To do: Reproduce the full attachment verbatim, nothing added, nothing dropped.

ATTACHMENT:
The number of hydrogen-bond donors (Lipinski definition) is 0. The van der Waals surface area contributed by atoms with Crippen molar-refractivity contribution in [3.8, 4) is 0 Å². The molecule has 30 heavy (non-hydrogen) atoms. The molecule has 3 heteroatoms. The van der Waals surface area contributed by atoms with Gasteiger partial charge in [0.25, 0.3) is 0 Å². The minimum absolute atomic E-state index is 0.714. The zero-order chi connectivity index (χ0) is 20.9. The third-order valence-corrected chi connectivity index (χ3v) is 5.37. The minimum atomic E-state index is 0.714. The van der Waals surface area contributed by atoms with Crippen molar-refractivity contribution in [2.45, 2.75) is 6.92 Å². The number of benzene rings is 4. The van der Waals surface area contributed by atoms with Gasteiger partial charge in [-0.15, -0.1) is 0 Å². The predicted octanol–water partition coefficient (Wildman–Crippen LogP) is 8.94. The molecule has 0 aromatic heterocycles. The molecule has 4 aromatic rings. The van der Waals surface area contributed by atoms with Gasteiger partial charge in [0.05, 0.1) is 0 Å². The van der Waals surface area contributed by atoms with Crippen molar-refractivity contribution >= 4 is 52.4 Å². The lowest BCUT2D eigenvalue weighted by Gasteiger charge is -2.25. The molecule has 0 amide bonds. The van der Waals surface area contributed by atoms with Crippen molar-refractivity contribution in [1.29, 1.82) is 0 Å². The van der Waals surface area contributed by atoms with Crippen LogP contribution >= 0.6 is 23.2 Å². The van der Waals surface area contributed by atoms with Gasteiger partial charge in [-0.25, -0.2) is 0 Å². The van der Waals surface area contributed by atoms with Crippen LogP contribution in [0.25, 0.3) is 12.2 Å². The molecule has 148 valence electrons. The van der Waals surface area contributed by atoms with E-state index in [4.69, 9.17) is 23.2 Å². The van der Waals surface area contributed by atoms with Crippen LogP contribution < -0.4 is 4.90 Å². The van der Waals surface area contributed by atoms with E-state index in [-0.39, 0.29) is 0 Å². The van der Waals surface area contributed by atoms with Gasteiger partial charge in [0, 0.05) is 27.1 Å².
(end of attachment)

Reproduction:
The number of hydrogen-bond donors (Lipinski definition) is 0. The van der Waals surface area contributed by atoms with Crippen molar-refractivity contribution in [3.8, 4) is 0 Å². The molecule has 30 heavy (non-hydrogen) atoms. The molecule has 3 heteroatoms. The van der Waals surface area contributed by atoms with Gasteiger partial charge in [0.25, 0.3) is 0 Å². The minimum absolute atomic E-state index is 0.714. The zero-order chi connectivity index (χ0) is 20.9. The third-order valence-corrected chi connectivity index (χ3v) is 5.37. The minimum atomic E-state index is 0.714. The van der Waals surface area contributed by atoms with Crippen molar-refractivity contribution in [2.45, 2.75) is 6.92 Å². The number of benzene rings is 4. The van der Waals surface area contributed by atoms with Gasteiger partial charge in [-0.15, -0.1) is 0 Å². The predicted octanol–water partition coefficient (Wildman–Crippen LogP) is 8.94. The molecule has 0 aromatic heterocycles. The molecule has 4 aromatic rings. The van der Waals surface area contributed by atoms with Gasteiger partial charge in [0.05, 0.1) is 0 Å². The van der Waals surface area contributed by atoms with Crippen molar-refractivity contribution >= 4 is 52.4 Å². The lowest BCUT2D eigenvalue weighted by Gasteiger charge is -2.25. The molecule has 0 amide bonds. The van der Waals surface area contributed by atoms with Crippen molar-refractivity contribution in [1.29, 1.82) is 0 Å². The van der Waals surface area contributed by atoms with Crippen LogP contribution >= 0.6 is 23.2 Å². The van der Waals surface area contributed by atoms with Gasteiger partial charge in [-0.25, -0.2) is 0 Å². The van der Waals surface area contributed by atoms with Crippen LogP contribution in [0.25, 0.3) is 12.2 Å². The molecule has 148 valence electrons. The van der Waals surface area contributed by atoms with E-state index in [4.69, 9.17) is 23.2 Å². The van der Waals surface area contributed by atoms with Crippen LogP contribution < -0.4 is 4.90 Å². The van der Waals surface area contributed by atoms with E-state index in [-0.39, 0.29) is 0 Å². The van der Waals surface area contributed by atoms with Gasteiger partial charge in [0, 0.05) is 27.1 Å².